Over 1,000 Google employees walk out today in protest of top male executives protection against sexual harassment allegations; Department of Defense investing in using social media to monitor anti-Trump protests; & more
This is civic tech: Remember Twitter Vote Report? If you do, you are an OG PDFer. But just in time for next week’s election, say hello to SeeSay2018, an app for reporting polling site problems built by Democracy Labs in partnership with the Open Source Election Foundation and NBC News. The easy way to remember the URL: bit.ly/seesay2018.
Code for Africa is crowdsourcing information to build a living map of global human trafficking.
Congrats to Ambassador Karen Kornbluh, who is joining the German Marshall Fund of the United States to direct its technology policy program, where she will be focusing on tech that “strengthens rather than undermines democratic values.”
More than a thousand Google employees are taking part in a walkout today at company offices around the world, in a protest of the company’s protection of top male executives against serious allegations of sexual harassment, sidelining of women and other misbehavior revealed last week by the New York Times. As Kate Conger, Daisuke Wakabayashi and Katie Benner, the reporters who broke that original story, follow up, Google’s all-male senior leadership is struggling to respond appropriately. (Asked to name a female role model, Sergey Brin couldn’t remember Gloria Steinem‘s name, despite meeting her and saying he was impressed by her, they report.) Tech workers at companies like Google have been organizing more and more in response to controversial issues, like whether their companies should seek Pentagon contracts or collaborate with China, but this is the first time that a big tech company has faced any kind of work stoppage.
“Personally, I’m furious,” one Google employee told Caroline O’Donovan and Ryan Mac of BuzzFeed News. “I feel like there’s a pattern of powerful men getting away with awful behavior towards women at Google‚ or if they don’t get away with it, they get a slap on the wrist, or they get sent away with a golden parachute, like Andy Rubin. And it’s a leadership of mostly men making the decisions about what kind of consequences to give, or not give.”
Speaking of Pentagon contracts, the Department of Defense is investing in research and tools aimed at using social media surveillance to monitor and pre-empt anti-Trump protests, Nafeez Ahmed reports for Motherboard. Well, that’s the clickbait version of the story. A closer read suggests that the Pentagon funded research that analyzed social media around 2016 anti-Trump protests to determine if it was possible to predict outbreaks of anti-government protests, including their location, from social media networks. One can imagine using these tools to also monitor right-wing insurrectionists. Depends which generals are in charge, right?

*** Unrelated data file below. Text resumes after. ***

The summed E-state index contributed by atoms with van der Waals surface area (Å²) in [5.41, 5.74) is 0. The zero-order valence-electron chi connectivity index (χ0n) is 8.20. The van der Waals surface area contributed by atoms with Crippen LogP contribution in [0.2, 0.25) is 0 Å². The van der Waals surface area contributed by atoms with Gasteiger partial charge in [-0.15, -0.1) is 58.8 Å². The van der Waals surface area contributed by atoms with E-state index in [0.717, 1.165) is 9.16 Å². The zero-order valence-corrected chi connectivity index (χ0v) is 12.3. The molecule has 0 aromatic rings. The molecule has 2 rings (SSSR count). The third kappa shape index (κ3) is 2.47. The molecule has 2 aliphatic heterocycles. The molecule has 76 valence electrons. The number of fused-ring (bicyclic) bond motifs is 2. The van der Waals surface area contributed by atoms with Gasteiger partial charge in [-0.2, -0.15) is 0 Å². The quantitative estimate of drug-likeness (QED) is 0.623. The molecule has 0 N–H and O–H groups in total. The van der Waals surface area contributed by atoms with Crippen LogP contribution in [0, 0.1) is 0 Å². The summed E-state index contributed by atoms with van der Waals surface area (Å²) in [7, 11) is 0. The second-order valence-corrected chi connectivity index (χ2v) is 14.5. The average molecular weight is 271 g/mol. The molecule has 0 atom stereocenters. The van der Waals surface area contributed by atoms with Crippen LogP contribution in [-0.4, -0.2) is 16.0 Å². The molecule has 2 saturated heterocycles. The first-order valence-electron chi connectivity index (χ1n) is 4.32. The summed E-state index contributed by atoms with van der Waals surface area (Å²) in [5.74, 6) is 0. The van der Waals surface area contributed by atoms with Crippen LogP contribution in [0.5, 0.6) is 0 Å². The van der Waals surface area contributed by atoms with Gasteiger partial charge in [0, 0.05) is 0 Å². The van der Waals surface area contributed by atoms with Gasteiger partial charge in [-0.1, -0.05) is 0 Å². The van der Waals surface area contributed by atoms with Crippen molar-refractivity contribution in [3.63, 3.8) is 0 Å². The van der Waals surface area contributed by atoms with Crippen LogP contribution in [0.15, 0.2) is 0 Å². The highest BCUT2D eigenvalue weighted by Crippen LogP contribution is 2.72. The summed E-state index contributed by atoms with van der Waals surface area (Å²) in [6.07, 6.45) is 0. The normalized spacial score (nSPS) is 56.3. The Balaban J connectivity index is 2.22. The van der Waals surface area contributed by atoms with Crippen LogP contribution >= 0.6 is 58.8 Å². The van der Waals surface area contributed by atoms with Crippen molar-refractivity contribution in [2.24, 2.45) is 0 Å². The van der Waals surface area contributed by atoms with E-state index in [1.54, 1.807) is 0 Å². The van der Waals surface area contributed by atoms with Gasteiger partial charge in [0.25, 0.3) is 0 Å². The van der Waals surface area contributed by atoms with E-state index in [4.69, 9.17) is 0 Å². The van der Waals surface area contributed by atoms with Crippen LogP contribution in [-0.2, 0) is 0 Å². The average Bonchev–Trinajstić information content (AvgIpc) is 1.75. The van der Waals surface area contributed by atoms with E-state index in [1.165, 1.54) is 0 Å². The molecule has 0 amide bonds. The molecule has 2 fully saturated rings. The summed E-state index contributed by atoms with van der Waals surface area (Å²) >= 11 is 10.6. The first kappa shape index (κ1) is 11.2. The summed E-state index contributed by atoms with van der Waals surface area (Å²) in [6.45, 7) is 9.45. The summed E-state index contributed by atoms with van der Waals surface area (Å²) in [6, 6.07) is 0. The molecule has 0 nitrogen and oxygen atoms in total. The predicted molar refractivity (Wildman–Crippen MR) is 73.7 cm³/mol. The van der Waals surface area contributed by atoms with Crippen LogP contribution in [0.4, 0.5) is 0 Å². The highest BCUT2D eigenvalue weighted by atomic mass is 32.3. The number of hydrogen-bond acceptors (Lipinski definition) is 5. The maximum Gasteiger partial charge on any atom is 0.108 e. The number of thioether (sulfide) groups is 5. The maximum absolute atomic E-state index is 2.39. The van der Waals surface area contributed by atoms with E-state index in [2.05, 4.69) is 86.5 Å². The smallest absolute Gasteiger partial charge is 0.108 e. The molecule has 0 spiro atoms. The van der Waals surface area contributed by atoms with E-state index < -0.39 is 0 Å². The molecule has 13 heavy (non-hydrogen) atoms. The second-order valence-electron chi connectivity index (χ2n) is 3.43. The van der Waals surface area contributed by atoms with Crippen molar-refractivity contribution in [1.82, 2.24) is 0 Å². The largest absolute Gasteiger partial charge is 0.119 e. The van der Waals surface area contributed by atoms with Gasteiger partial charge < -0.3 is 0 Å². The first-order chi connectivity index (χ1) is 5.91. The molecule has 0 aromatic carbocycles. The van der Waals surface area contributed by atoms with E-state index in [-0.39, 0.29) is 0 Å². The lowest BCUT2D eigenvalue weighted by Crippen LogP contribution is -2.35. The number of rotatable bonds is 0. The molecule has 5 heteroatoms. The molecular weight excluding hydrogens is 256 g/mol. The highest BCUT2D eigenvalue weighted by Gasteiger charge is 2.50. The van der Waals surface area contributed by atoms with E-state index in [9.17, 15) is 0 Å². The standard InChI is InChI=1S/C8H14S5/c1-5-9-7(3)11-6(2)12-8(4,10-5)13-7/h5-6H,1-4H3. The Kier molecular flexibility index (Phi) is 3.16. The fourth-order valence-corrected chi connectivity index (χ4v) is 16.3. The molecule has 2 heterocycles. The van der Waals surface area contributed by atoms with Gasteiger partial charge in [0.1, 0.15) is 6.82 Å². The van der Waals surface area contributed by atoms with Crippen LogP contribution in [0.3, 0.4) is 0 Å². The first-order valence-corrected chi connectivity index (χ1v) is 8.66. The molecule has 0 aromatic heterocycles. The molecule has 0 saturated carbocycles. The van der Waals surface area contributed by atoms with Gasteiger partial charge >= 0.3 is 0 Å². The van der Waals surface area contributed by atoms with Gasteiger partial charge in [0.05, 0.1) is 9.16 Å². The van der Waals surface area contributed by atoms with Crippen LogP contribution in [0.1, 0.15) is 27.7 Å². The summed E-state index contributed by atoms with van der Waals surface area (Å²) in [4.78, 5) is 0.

What sharing economy? “Every pirate wants to be an admiral,” writes Cory Doctorow in a brilliant series of tweets exploring how once disruptive tech firms like Uber and Lyft use the law and legal muscle to block disruptive competitors, like platform cooperative ride-hailing service like Ride, from making an even better service for consumers.
Life in Facebookistan: Accounts and pages connected to the far-right Proud Boys group are being banned from Facebook and Instagram, as the company is invoking its rules against hate groups, Rob Price reports for Business Insider.
Congress and the FEC have each failed to move forward on new disclosure rules for online political ads, allowing companies like Facebook to make a mush of things, Makena Kelly explains for The Verge.
Election protection? Federal agencies involved in cyber-security are basically being left to their own devices when it comes to developing any kind of coordinated response to the possibility that a foreign adversary will try to influence next week’s election, Eric Geller reports for Politico, because the White House has offered no high-level leadership on the issue. This despite the fact that intelligence agencies have been warning that Russia, China and Iran are waging “ongoing campaigns” aimed at the elections. Hey, remember that August 2001 memo, “Bin Laden determined to strike in United States?”
Information disorder: Russian trolls get retweeted far more by Americans than by Eastern Europeans, which Kevin Poulsen of the Daily Beast says shows that they’re a lot more gullible.
Here’s a compelling dissection of “How a lie about George Soros and the migrant caravan multiplied online,” put together by Brad Heath, Matt Wynn and Jessica Guynn of USA Today.
Speaking of the caravan, “Late last week, about 60 percent of the conversation was driven by likely bots” on Twitter, Issie Lapowsky reports for Wired. That’s based on an assessment done by Robhat Labs, which builds tools to detect bots online. Their first product, a Chrome extension called BotCheck.me, will show you what accounts in your Twitter timeline are likely bots. And their new tools, FactCheck.me, is aimed at helping news organizations see how much bot activity is taking place around a specific topic or hashtag.
According to FactCheck.me, 23% of the Twitter conversation from Sunday about the Pittsburgh shooting is being powered by bots.
A lot of misinformation that incites the public doesn’t come from bots or the dark web, writes Jim Rutenberg for The New York Times, it comes from mainstream book publishers, Hollywood, and cable TV.
End times: Now this is the kind of conspiracy theory we can get behind. It starts with “1. A year ago, we got buzzed by a really weird interstellar object that is looking increasingly like some sort of galactic sentry buoy…”
Also, if you are heavy Slack user, don’t look at this.